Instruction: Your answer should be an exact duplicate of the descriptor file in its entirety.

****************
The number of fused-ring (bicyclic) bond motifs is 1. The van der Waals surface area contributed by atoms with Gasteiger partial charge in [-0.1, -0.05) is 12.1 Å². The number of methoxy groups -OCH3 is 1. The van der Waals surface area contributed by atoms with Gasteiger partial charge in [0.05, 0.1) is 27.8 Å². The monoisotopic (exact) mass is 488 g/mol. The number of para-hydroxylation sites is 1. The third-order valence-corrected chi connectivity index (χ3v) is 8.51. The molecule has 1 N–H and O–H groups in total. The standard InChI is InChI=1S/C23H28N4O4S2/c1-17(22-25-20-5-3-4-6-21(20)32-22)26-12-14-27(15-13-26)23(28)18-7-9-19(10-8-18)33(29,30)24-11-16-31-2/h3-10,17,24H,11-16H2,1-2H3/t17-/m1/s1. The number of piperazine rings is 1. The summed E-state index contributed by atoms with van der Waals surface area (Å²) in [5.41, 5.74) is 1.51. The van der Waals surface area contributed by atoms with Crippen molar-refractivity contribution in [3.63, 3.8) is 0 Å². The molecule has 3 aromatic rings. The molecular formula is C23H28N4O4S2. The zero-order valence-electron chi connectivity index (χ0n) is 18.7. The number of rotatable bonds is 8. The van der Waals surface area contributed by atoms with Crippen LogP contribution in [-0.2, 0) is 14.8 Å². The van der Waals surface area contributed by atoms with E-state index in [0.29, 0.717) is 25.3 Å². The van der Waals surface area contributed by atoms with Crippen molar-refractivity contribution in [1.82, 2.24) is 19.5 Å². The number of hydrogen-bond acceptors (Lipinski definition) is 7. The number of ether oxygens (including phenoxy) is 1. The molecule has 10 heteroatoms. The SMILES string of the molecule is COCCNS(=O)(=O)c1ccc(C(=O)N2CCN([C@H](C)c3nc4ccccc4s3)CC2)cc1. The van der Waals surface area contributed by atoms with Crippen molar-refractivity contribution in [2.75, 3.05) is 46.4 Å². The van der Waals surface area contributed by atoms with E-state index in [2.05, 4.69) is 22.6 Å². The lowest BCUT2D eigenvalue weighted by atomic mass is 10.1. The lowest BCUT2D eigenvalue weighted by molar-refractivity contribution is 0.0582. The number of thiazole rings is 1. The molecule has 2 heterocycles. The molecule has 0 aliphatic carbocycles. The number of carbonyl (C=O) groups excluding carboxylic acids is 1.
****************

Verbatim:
The number of fused-ring (bicyclic) bond motifs is 1. The van der Waals surface area contributed by atoms with Gasteiger partial charge in [-0.1, -0.05) is 12.1 Å². The number of methoxy groups -OCH3 is 1. The van der Waals surface area contributed by atoms with Gasteiger partial charge in [0.05, 0.1) is 27.8 Å². The monoisotopic (exact) mass is 488 g/mol. The number of para-hydroxylation sites is 1. The third-order valence-corrected chi connectivity index (χ3v) is 8.51. The molecule has 1 N–H and O–H groups in total. The standard InChI is InChI=1S/C23H28N4O4S2/c1-17(22-25-20-5-3-4-6-21(20)32-22)26-12-14-27(15-13-26)23(28)18-7-9-19(10-8-18)33(29,30)24-11-16-31-2/h3-10,17,24H,11-16H2,1-2H3/t17-/m1/s1. The number of piperazine rings is 1. The summed E-state index contributed by atoms with van der Waals surface area (Å²) in [5.41, 5.74) is 1.51. The van der Waals surface area contributed by atoms with Crippen molar-refractivity contribution in [3.63, 3.8) is 0 Å². The molecule has 3 aromatic rings. The molecular formula is C23H28N4O4S2. The zero-order valence-electron chi connectivity index (χ0n) is 18.7. The number of rotatable bonds is 8. The van der Waals surface area contributed by atoms with Crippen LogP contribution in [-0.2, 0) is 14.8 Å². The van der Waals surface area contributed by atoms with E-state index in [0.29, 0.717) is 25.3 Å². The van der Waals surface area contributed by atoms with Crippen molar-refractivity contribution in [1.82, 2.24) is 19.5 Å². The number of hydrogen-bond acceptors (Lipinski definition) is 7. The number of ether oxygens (including phenoxy) is 1. The molecule has 10 heteroatoms. The SMILES string of the molecule is COCCNS(=O)(=O)c1ccc(C(=O)N2CCN([C@H](C)c3nc4ccccc4s3)CC2)cc1. The van der Waals surface area contributed by atoms with Crippen molar-refractivity contribution in [2.75, 3.05) is 46.4 Å². The van der Waals surface area contributed by atoms with E-state index in [2.05, 4.69) is 22.6 Å². The lowest BCUT2D eigenvalue weighted by atomic mass is 10.1. The lowest BCUT2D eigenvalue weighted by molar-refractivity contribution is 0.0582. The number of thiazole rings is 1. The molecule has 2 heterocycles. The molecule has 0 aliphatic carbocycles. The number of carbonyl (C=O) groups excluding carboxylic acids is 1.